World War II China: Refugees--Numbers

Figure 1.--This heart-rending photograph of a Chinese boy refugee careing for his baby brother was taken by an American airman in Kunming, Yunnan -- the Nationalist war-time capital. I think he is motioning that he is hungry. The boy does not look much older than 7-7 years old. The idea of a boy tht age vreing forhis bavy brother amist the chaos of war and dreadyl food shortages is mind bggling. And he even has a smile on his face. The children are in rags, but it seems that unlike many refugees that they have obtaind some acces to food. Notice the document in his hand. That might be an identity card entiling them to food. We suspect that children like this learned that the americans weee a soft touch. Photographer: Sergeant Marvin Lawrence who was a photographer attached to the ATC (Air Transport Command) and served in China, Burma, and India (CBI).

The number of refugees and homeless in China was larger than any other World War II beligerent country, including the Soviet Union. There are no definitive data for the numbers of people involved, refugees, other displced people, and the special Chinese categories. There are various estimates of the dispossed. One 1947 study estimated the number of Chinese refugees and homeless at about 13 million. This is only an estimare, but clearly shows the order of magnitude of the problem. And this does not include those who remained in their home, but who were in desperate need of food. Large but unknown numbers of the refugees perished because of lack of food, safe water, shelter, and medical care. The American report stated that, "Starvation and sickness killed more children and then left the survivors nore enfeebled in China than in any other invaded country. Very young children and the elderly werespecially vulnerable among the rfugee population. In some cases families were able to stay together. In many cases they were separatd. Men and older boys were often targeted by the Japanese or conscripted by the Nationalists and Chinese armies. Many children were separated from their mothers as well as orphaned. This study reports tht some 2 million orphans wandered the country after the War. [CSAA]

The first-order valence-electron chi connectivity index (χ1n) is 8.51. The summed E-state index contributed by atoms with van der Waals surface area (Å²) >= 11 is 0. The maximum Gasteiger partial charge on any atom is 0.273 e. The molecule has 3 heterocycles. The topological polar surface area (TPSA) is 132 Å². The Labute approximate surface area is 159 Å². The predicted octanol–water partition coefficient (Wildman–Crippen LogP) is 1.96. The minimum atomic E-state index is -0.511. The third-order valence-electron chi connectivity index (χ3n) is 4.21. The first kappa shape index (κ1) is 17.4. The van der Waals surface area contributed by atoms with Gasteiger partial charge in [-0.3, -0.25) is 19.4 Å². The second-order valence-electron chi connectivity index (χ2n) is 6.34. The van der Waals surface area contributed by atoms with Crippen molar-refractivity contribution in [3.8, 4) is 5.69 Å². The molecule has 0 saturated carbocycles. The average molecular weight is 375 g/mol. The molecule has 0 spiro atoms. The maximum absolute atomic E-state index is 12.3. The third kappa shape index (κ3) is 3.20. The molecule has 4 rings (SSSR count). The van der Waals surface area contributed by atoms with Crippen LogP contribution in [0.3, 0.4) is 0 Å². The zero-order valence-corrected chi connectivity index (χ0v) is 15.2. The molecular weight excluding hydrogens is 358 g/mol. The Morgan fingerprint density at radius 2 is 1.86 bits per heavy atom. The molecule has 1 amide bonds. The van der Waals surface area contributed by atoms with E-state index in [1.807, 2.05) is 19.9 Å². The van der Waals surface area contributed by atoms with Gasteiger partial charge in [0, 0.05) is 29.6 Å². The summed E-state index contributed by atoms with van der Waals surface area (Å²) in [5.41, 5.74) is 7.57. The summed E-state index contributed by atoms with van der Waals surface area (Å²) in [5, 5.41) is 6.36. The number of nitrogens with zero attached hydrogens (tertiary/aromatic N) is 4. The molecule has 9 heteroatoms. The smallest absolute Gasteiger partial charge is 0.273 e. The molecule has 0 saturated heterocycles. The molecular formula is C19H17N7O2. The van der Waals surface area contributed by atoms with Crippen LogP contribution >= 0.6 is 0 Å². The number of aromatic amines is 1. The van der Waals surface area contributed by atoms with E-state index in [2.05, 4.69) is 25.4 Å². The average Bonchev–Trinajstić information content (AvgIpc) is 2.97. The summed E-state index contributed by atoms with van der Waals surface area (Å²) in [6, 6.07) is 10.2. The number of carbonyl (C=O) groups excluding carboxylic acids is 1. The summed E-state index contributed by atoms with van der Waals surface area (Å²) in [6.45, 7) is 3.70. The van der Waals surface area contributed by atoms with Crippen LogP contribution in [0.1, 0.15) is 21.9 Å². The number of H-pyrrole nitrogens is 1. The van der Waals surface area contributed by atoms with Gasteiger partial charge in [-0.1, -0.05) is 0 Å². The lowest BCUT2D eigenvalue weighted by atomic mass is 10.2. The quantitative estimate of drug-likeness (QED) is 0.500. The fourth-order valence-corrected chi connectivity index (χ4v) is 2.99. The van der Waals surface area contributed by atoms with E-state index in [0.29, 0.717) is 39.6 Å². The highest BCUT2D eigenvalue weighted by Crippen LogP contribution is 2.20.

Child Study Association of America (CSAA). (1947). The Child Study Association of America was originally formed as the Society for the Study of Child Nature (1888) and then renamed the Federation for Child Study (1908). Tthe organization formally incorporated as the Child Study Association of America (1924).


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Created: 2:49 AM 6/9/2015
Last updated: 2:49 AM 6/9/2015